Anyway, what I have to offer is more an encouragement to not only be attentive to the discernment process but to the wrestling itself, the presence of God in the absence of clarity. I can’t help but think that Jacob’s hip socket problem was in part his blessing, a reminder of the presence of God in the midst of his journey of striving, his night of wrestling. Like hunger pains to fasting, his hip might be a call to remember frailty and dependence in the midst of the powerful presence of an unclear God. Anyway, that is what marks my memory most of a deep wrestling with God… one which has yet to be answered though he has clearly responded with the humbling power of his presence. May he carry on to completion the work he is doing in you and your church… with our without your clarity in the process. 🙂

    Peace friend,

  2. On [John Kavanaugh’s] first morning [at the “house of the dying” in Calcutta] he met Mother Teresa. She asked, “And what can I do for you?”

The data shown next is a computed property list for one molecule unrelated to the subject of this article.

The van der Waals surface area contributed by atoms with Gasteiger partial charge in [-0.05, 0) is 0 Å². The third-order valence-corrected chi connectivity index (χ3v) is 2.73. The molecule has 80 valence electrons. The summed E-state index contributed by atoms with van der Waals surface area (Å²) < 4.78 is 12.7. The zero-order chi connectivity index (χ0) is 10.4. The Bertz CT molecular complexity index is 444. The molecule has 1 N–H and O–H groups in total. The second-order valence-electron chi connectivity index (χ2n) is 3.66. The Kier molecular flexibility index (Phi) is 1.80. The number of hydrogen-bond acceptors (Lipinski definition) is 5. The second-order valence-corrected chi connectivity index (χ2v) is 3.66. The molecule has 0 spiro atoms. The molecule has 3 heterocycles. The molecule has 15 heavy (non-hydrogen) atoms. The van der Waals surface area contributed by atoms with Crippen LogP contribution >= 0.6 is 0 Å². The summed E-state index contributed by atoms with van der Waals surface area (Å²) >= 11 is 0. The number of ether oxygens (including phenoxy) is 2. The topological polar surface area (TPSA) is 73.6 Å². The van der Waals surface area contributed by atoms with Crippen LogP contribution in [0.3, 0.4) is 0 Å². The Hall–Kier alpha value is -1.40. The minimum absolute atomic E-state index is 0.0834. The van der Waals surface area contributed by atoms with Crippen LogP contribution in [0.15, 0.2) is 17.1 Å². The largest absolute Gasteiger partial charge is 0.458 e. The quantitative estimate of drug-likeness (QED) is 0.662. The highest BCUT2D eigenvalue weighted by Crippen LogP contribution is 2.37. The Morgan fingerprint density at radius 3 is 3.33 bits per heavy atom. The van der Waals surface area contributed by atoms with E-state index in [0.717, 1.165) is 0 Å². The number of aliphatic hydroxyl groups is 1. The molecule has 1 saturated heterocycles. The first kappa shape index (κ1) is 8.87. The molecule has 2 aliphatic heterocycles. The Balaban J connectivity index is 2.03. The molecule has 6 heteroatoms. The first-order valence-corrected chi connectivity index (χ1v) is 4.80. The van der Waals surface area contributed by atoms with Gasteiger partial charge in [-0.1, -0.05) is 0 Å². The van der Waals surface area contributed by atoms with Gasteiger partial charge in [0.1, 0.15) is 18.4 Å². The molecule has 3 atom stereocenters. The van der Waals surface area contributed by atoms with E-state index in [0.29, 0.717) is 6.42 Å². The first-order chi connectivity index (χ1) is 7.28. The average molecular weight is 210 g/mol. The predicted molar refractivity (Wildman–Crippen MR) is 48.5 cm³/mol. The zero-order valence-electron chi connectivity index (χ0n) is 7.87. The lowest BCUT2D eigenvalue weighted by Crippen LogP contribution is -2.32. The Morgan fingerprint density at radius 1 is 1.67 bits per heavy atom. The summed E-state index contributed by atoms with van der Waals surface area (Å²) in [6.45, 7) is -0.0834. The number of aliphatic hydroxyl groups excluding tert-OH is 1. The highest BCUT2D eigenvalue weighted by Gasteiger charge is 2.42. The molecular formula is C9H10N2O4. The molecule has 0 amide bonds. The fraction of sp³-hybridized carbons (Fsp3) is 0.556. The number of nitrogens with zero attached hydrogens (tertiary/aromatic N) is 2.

Kavanaugh asked her to pray for him.

    “What do you want me to pray for?” she asked.

    He voiced the request that he had borne thousands of miles from the United States: “Pray that I have clarity.”

    She said firmly, “No, I will not do that.” When he asked her why, she said, “Clarity is the last thing you are clinging to and must let go of.” When Kavanaugh commented that she always seemed to have the clarity he longed for, she laughed and said, “I have never had clarity; what I have always had is trust. So I will pray that you trust God.””

  3. I find that there are very often reasons for the genuine intuitions I receive from God although I don’t always perceive them at first. I also have a very rational and very convincing (to me) theology that stands behind the receiving of intuitions and “words from God” (although be warned that most people regard this theology as hopelessly liberal – ironically). I would encourage you to pray more about what you have received so that you can communicate it to other people. Biblically, what I think you’re after here is a variation on the interpretation of tongues. Talk it out with someone you can trust and who has a gift for interpreting. And also be prepared to be wrong!

  4. Morgan, you have my prayers as your brother in Christ. I have to agree with much of what’s been said already, but ultimately it doesn’t matter what we say to you … only what the Spirit is telling you.